Walkers at the annual Light the Night Walk participate in the annual fundraiser for the Leukemia and Lymphoma Society Saturday, Oct. 20 at Reston Town Center.
Photo by Alex McVeigh.
Reston Thousands of blood cancer patients, survivors, caretakers, and family and friends of those who have passed away from the disease gathered at Reston Town Center Saturday, Oct. 20 to take part in the annual Light the Night Walk, held by the Leukemia and Lymphoma Society.
The annual event invited all those who have been touched by leukemia, lymphoma, Hodgkin’s disease, myeloma and other blood cancers to come together and rally as one. Participants carried balloons of various colors to indicate the way cancer has affected their lives.
Current cancer patients and survivors carried white balloons, supporters and caregivers carried red balloons and those who walked in memory of a loved one carried gold balloons.
"Cancer as a whole is a terrible, insidious disease, but blood cancers are really awful,” said Jenni Resaca of Reston, who lost her mother to leukemia. “My mom had a slow onset of symptoms, and before we knew it, she was too far gone to help. I come to events like this to make sure no one goes through what we, and millions of others, have gone through.”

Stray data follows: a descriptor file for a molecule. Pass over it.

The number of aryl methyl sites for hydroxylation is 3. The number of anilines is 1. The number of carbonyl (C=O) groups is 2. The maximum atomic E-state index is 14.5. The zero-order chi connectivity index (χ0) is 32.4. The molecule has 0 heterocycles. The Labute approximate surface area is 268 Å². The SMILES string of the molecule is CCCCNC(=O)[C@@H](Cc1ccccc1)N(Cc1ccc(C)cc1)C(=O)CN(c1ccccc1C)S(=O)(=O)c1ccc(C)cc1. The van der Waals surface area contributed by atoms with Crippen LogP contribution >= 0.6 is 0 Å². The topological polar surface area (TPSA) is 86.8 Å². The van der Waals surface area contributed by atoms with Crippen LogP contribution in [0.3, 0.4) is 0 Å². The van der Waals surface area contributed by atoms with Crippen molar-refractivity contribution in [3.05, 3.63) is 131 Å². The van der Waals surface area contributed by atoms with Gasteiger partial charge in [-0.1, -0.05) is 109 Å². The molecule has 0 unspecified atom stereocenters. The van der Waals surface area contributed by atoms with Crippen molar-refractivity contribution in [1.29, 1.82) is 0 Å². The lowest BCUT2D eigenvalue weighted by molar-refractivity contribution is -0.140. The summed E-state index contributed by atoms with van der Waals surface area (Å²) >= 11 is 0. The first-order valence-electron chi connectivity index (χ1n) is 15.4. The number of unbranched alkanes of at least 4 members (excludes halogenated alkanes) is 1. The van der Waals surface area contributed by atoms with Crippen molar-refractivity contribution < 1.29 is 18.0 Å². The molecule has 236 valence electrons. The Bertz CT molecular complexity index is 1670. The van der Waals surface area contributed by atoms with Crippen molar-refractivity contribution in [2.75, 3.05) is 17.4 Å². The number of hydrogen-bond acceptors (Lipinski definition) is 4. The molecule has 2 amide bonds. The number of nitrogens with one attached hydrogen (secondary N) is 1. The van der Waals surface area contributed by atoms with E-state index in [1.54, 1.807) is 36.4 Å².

The Leukemia and Lymphoma Society is the world’s largest voluntary health agency dedicated to blood cancer. They provide funds to advance research for diagnosis and treatment, as well as connecting patients with support services.
The Reston Town Center walk was the third in the region during the month of October. Participants started at the pavilion, made their way down Market Street, to Crescent Park Drive and around the small lake that borders Fairfax County Parkway.
Many who participated said they enjoyed meeting people who came together to support a common goal.
“This disease causes a lot of pain, heartache and misery, but events like tonight are uplifting because not only are people united by the same thing, but people are coming to have a good time and celebrate the positive,” said Ethan Jones of Chantilly, whose sister is a survivor. “It’s nice to have some pleasant thoughts and good memories of people who are trying their best to make sure this disease gets wiped out soon.”
More information about the Leukemia and Lymphoma Society can be found at www.lls.org.